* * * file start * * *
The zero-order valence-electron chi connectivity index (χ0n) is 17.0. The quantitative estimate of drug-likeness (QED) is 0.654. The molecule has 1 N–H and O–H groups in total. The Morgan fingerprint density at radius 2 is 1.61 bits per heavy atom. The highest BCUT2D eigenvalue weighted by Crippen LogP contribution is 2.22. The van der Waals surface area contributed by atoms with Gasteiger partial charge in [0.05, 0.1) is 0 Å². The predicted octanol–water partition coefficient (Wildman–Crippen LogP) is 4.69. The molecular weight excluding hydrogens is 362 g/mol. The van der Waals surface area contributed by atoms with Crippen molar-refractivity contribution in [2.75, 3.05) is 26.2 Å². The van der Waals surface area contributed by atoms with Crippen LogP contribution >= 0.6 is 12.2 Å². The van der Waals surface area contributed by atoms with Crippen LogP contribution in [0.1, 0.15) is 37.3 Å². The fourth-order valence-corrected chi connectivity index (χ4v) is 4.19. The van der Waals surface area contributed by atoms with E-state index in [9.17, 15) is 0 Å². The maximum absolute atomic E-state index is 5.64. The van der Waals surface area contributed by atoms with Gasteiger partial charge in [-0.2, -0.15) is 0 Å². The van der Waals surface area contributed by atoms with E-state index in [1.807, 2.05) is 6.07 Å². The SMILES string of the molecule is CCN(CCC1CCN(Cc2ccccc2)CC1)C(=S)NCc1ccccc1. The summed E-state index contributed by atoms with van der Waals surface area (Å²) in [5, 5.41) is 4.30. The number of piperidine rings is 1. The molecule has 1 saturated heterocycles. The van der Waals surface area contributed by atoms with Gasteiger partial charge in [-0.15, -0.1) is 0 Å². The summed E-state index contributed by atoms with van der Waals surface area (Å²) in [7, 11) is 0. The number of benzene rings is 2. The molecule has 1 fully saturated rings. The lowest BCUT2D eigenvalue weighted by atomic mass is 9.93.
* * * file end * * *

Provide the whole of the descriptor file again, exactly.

The zero-order valence-electron chi connectivity index (χ0n) is 17.0. The quantitative estimate of drug-likeness (QED) is 0.654. The molecule has 1 N–H and O–H groups in total. The Morgan fingerprint density at radius 2 is 1.61 bits per heavy atom. The highest BCUT2D eigenvalue weighted by Crippen LogP contribution is 2.22. The van der Waals surface area contributed by atoms with Gasteiger partial charge in [0.05, 0.1) is 0 Å². The predicted octanol–water partition coefficient (Wildman–Crippen LogP) is 4.69. The molecular weight excluding hydrogens is 362 g/mol. The van der Waals surface area contributed by atoms with Crippen molar-refractivity contribution in [2.75, 3.05) is 26.2 Å². The van der Waals surface area contributed by atoms with Crippen LogP contribution >= 0.6 is 12.2 Å². The van der Waals surface area contributed by atoms with Crippen LogP contribution in [0.1, 0.15) is 37.3 Å². The fourth-order valence-corrected chi connectivity index (χ4v) is 4.19. The van der Waals surface area contributed by atoms with E-state index in [9.17, 15) is 0 Å². The maximum absolute atomic E-state index is 5.64. The van der Waals surface area contributed by atoms with Gasteiger partial charge in [-0.2, -0.15) is 0 Å². The van der Waals surface area contributed by atoms with E-state index in [1.807, 2.05) is 6.07 Å². The SMILES string of the molecule is CCN(CCC1CCN(Cc2ccccc2)CC1)C(=S)NCc1ccccc1. The summed E-state index contributed by atoms with van der Waals surface area (Å²) in [5, 5.41) is 4.30. The number of piperidine rings is 1. The molecule has 1 saturated heterocycles. The van der Waals surface area contributed by atoms with Gasteiger partial charge in [-0.15, -0.1) is 0 Å². The summed E-state index contributed by atoms with van der Waals surface area (Å²) in [7, 11) is 0. The number of benzene rings is 2. The molecule has 1 fully saturated rings. The lowest BCUT2D eigenvalue weighted by atomic mass is 9.93.